Mørck was willing to scroll back through her Spotify favourites for examples of jazz artists that might explain her world-view, and introduce a newbie to the best the style had to offer. Esperanza Spalding and her fourth studio album, Radio Music Society, was one of the albums Mørck recommended as an essential choice, describing it as a pop crossover with a lot of heart. When quizzed about the others, the singer looked at her phone. "Does it have to be jazz?" she asked, but it made sense to consider all albums that she found inspirational - the idea being that would bring a better understanding of what excites a jazz singer.
Her next choice was Mingus, an album on which Joni Mitchell, one of the pre-eminent singer-songwriters of her era, puts her own lyrics to music composed by bassist Charlie Mingus. The album was released in 1979. "He had a lot of mental issues, a very creative man but a very haunted man too. When he got older, he was very keen to work with Joni, and she was very eager to be respectful to him in how she wrote the songs. The themes are very interesting - she delivers other messages than just love. There's a blues song where she sings about a fruit machine, for example - she takes [her writing] to another level."
Commenting on the thought that it was unusual for anyone to avoid mentioning Kind of Blue or A Love Supreme in a beginner's jazz playlist, Mørck said, "it's not where I started - I got my original inspiration from the vocalists. I've listened to those albums of course, but I figured that you'd probably heard of them anyway." Instead, she chose Smile, by Cyrille Aimee and Diego Figueredo, a Franco-Brazilian duo. "I think [Aimee] was one of my first 'ins' - she's lovely, charming, and has such a crazy way of scat singing. She's guesting in all the big jazz clubs in New York, and singing even better than the saxophonist can play - it's just great."
On the culture clash of Smile, and how it related to her own situation, Mørck said of her own band, "we're playing in a group of Estonian, Danish and Swedish people, and they all bring something unique to the table, but I think Britta has a very distinct sound, and that really shines through. A lot of people in Copenhagen are really talented, but they don't always bring their individual touch." Of the talents to watch out for, coming out of Copenhagen, Mørck pointed to Oilly Wallace, whose father is Scottish, a brilliant saxophonist, and Ellen Andersson, a Swedish vocalist who plays regularly with Wallace.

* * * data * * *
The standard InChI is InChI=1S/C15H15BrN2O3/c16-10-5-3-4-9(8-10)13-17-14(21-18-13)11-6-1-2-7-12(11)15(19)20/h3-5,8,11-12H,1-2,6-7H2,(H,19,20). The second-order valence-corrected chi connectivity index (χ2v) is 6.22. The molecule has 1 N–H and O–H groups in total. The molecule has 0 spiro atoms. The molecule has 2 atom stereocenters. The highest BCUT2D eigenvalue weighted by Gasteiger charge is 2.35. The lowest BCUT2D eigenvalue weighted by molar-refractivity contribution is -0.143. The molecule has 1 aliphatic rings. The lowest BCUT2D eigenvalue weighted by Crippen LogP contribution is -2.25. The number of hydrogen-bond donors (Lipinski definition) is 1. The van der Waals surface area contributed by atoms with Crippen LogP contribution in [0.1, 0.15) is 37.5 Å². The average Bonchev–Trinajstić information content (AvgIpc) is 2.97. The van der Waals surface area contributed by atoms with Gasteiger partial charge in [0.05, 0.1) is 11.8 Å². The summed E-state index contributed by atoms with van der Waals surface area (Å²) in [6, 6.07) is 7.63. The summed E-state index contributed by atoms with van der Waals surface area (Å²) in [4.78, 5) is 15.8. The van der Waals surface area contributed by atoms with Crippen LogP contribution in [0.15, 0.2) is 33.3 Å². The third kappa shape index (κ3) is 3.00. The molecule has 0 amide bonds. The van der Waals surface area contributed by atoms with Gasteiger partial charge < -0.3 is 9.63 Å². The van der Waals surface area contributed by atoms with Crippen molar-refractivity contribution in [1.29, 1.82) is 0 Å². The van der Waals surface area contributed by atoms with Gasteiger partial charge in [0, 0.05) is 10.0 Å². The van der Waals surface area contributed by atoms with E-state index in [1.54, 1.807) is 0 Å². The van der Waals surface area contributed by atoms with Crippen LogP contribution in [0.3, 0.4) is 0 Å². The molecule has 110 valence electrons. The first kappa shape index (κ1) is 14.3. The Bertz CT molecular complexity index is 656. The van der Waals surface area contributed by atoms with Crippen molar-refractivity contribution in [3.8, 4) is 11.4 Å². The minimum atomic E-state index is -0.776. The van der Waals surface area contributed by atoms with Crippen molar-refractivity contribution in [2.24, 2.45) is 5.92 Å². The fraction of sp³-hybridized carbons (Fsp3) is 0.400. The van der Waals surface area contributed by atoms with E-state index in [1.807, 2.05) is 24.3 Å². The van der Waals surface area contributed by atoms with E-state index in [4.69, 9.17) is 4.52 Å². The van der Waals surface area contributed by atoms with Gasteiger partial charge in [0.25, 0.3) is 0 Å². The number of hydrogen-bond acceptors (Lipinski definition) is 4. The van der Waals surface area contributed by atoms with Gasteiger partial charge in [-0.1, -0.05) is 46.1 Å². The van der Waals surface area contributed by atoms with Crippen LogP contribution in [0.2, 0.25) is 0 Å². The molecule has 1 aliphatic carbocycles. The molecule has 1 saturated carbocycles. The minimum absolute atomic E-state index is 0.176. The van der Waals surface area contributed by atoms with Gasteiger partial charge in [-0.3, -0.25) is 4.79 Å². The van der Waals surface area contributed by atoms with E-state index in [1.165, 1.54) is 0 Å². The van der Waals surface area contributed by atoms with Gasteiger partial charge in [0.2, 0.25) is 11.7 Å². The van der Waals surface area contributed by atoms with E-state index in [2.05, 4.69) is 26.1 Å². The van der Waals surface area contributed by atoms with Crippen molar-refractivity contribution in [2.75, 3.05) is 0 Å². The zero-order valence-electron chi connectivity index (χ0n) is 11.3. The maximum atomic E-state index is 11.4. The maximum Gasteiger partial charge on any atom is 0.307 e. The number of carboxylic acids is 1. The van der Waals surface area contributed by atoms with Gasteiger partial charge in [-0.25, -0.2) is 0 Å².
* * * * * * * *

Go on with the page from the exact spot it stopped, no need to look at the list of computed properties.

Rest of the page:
Copenhagen, Mørck said, had many great jazz clubs, but La Fontaine was "legendary, very cosy, with a jam every night. It's a great way of understanding the jam environment; there's room for everyone, but it's an extremely good level. Montmartre is another place - back in the sixties, there were a lot of jazz musicians, who I heard got banned from the United States due to drug abuse and went to Denmark, many of them getting married. They went to Montmartre, and influenced Danish jazz greatly. It means Danish jazz sounds a lot like the American sound, especially when compared with the Swedish style, for example."
The Esbjörn Svensson Trio was Mørck's next choice of artist. "He was so playful - he would sit at the piano and wait for an idea to come to him. If it didn't he'd go and play with his children or clean the kitchen and it would eventually come. It's such a nice way of looking at things. Sadly he died a few years ago - he was diving and he got sick, but he was superb." She also mentioned Karen Bach - her late piano teacher. "She was inspired by Svensson, but was a great piano player in her own right. They both had the, yes, Nordic sound, but they were both based on basslines and grooves, building up the tunes from those, rather than starting with, say, an E flat-7."
With that, Mørck set to one of NOP's selection of gluten-free cakes, and talked about her flight plans for that afternoon, when she was due to leave Tallinn, but hopefully to return, bringing back her vocal magic, and a century of jazz history for inspiration.